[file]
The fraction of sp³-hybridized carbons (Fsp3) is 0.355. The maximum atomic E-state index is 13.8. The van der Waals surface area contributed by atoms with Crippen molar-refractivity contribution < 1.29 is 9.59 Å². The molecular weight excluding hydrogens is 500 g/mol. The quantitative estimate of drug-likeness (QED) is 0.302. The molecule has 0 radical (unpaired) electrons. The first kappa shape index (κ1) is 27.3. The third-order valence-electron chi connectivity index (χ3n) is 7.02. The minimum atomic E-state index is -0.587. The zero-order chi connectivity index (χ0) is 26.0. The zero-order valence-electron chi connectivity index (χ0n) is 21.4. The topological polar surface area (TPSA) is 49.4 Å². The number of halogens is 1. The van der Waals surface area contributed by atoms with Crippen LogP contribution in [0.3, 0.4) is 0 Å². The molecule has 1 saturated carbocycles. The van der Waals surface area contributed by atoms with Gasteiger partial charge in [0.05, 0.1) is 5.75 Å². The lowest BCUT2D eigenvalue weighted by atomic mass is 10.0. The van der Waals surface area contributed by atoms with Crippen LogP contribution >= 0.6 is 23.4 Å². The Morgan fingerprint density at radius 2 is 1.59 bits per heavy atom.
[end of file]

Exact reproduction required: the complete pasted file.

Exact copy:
The fraction of sp³-hybridized carbons (Fsp3) is 0.355. The maximum atomic E-state index is 13.8. The van der Waals surface area contributed by atoms with Crippen molar-refractivity contribution < 1.29 is 9.59 Å². The molecular weight excluding hydrogens is 500 g/mol. The quantitative estimate of drug-likeness (QED) is 0.302. The molecule has 0 radical (unpaired) electrons. The first kappa shape index (κ1) is 27.3. The third-order valence-electron chi connectivity index (χ3n) is 7.02. The minimum atomic E-state index is -0.587. The zero-order chi connectivity index (χ0) is 26.0. The zero-order valence-electron chi connectivity index (χ0n) is 21.4. The topological polar surface area (TPSA) is 49.4 Å². The number of halogens is 1. The van der Waals surface area contributed by atoms with Crippen LogP contribution in [0.3, 0.4) is 0 Å². The molecule has 1 saturated carbocycles. The van der Waals surface area contributed by atoms with Gasteiger partial charge in [0.05, 0.1) is 5.75 Å². The lowest BCUT2D eigenvalue weighted by atomic mass is 10.0. The van der Waals surface area contributed by atoms with Crippen LogP contribution >= 0.6 is 23.4 Å². The Morgan fingerprint density at radius 2 is 1.59 bits per heavy atom.